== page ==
In the poorly written warning, the potential hazard is vaguely mentioned without specific details on the risks or necessary precautions. On the other hand, the well-written warning clearly identifies the chemical, describes its hazards, provides specific instructions for safe handling, and outlines steps to take in case of exposure. It also emphasizes the importance of personal protective equipment and immediate medical attention.

The HPOG guidance on Best Practice in Procedure Formatting has advice on how to present safety information. However, I don’t particularly like the multi-coloured approach. Should someone take more care if there is a danger, or a caution or a warning? It could also make for quite a colourful and confusing procedure if multiple cautions, dangers and warnings were presented within and across pages. Some experienced Human Factors practitioners I have spoken to recommend just two levels to cover a difference between personal safety warnings and Major Accident Hazard Information; others have said only one level should be used as you either need to be careful or you don’t; and yet another to provoke thought suggested no warnings should be included because the whole procedure is important.

So there are many differences of opinion. Where people agree is probably to use any system of warnings sparingly so they add focus and clarity rather than more noise.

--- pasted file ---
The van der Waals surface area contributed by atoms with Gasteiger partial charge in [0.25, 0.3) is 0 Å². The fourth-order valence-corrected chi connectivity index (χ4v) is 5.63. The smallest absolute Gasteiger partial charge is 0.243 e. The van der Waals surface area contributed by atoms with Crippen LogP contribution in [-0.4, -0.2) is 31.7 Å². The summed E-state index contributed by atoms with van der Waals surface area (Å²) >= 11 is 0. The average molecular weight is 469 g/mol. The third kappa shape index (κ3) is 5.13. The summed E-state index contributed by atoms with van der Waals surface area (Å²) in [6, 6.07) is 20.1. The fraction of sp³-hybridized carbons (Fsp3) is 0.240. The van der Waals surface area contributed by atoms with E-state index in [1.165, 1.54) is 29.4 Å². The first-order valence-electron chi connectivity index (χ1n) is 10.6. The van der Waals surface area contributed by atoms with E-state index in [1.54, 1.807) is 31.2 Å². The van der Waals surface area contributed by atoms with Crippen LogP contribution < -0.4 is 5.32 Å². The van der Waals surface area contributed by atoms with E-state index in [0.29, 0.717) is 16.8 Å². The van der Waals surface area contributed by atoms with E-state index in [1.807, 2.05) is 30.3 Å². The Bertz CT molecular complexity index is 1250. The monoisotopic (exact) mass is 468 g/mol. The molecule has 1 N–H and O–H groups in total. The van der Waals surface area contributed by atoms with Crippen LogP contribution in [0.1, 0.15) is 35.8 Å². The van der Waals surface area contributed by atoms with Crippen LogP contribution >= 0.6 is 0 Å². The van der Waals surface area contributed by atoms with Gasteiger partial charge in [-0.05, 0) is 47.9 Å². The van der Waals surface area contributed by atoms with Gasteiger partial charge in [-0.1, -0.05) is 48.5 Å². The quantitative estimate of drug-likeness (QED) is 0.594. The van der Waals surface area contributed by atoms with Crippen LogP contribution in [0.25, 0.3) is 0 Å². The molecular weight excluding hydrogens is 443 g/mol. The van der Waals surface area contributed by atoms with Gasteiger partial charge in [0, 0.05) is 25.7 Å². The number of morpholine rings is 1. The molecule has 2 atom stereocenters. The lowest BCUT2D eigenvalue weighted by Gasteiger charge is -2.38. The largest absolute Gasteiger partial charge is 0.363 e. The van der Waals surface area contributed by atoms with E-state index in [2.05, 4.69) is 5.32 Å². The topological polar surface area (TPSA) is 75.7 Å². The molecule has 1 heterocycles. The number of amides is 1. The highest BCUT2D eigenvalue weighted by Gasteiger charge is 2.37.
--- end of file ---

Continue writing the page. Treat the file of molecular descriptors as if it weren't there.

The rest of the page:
Best practices for procedure writing - a table showing three different warnings from the HPOG Guidance on Best Practice in Procedure Formatting
Figure 2: Three different warnings from the HPOG Guidance on Best Practice in Procedure Formatting

Warnings should not include task information that should be in the procedure.

Warnings should be placed just before or directly adjacent to the step it is associated with. I once made a Thai Green Curry at home. I was following the recipe on the tub of Thai Green Curry paste. When my wife saw me putting spoonful’s of paste into the pan she remarked that it looked quite a lot. I thanked her for contribution but said that I was following the recipe and continued. I added the meat, the coconut milk and aubergines and followed the rest of the recipe to completion. And that’s when I saw it… underneath the steps of the recipe was a warning. I can’t recall the exact wording now, but something like how the paste was very hot and those who could not handle the heat should not put in so much paste. Thanks for that.